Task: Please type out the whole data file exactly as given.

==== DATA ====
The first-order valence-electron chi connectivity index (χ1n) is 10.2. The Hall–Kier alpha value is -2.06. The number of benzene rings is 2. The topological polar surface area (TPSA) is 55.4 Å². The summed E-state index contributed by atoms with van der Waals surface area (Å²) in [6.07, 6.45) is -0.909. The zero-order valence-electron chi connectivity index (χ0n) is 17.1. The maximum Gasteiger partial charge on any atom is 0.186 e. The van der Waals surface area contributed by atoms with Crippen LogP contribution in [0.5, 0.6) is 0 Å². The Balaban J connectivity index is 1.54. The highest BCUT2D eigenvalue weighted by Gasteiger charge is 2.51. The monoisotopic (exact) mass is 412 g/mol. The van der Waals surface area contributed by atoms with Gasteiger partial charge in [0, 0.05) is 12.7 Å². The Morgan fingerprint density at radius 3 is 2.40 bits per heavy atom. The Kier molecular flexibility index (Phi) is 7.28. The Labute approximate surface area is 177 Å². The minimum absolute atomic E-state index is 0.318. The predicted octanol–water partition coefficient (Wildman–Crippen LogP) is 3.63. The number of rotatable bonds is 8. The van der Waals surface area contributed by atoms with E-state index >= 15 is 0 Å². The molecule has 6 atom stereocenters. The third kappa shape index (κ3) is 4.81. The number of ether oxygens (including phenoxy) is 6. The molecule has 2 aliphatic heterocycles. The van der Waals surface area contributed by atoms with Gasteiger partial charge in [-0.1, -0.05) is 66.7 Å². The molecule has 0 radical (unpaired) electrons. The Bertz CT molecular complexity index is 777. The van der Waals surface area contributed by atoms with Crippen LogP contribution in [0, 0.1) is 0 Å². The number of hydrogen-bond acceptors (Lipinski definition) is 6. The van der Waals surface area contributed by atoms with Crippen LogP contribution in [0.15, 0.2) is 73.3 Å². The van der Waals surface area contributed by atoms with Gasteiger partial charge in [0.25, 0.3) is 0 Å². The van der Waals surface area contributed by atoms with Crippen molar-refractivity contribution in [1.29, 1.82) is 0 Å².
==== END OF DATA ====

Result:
The first-order valence-electron chi connectivity index (χ1n) is 10.2. The Hall–Kier alpha value is -2.06. The number of benzene rings is 2. The topological polar surface area (TPSA) is 55.4 Å². The summed E-state index contributed by atoms with van der Waals surface area (Å²) in [6.07, 6.45) is -0.909. The zero-order valence-electron chi connectivity index (χ0n) is 17.1. The maximum Gasteiger partial charge on any atom is 0.186 e. The van der Waals surface area contributed by atoms with Crippen LogP contribution in [0.5, 0.6) is 0 Å². The Balaban J connectivity index is 1.54. The highest BCUT2D eigenvalue weighted by Gasteiger charge is 2.51. The monoisotopic (exact) mass is 412 g/mol. The van der Waals surface area contributed by atoms with Gasteiger partial charge in [0, 0.05) is 12.7 Å². The Morgan fingerprint density at radius 3 is 2.40 bits per heavy atom. The Kier molecular flexibility index (Phi) is 7.28. The Labute approximate surface area is 177 Å². The minimum absolute atomic E-state index is 0.318. The predicted octanol–water partition coefficient (Wildman–Crippen LogP) is 3.63. The number of rotatable bonds is 8. The van der Waals surface area contributed by atoms with E-state index >= 15 is 0 Å². The molecule has 6 atom stereocenters. The third kappa shape index (κ3) is 4.81. The number of ether oxygens (including phenoxy) is 6. The molecule has 2 aliphatic heterocycles. The van der Waals surface area contributed by atoms with Gasteiger partial charge in [-0.1, -0.05) is 66.7 Å². The molecule has 0 radical (unpaired) electrons. The Bertz CT molecular complexity index is 777. The van der Waals surface area contributed by atoms with Crippen LogP contribution in [0, 0.1) is 0 Å². The number of hydrogen-bond acceptors (Lipinski definition) is 6. The van der Waals surface area contributed by atoms with Crippen LogP contribution in [0.15, 0.2) is 73.3 Å². The van der Waals surface area contributed by atoms with Gasteiger partial charge in [0.25, 0.3) is 0 Å². The van der Waals surface area contributed by atoms with Crippen molar-refractivity contribution in [1.29, 1.82) is 0 Å².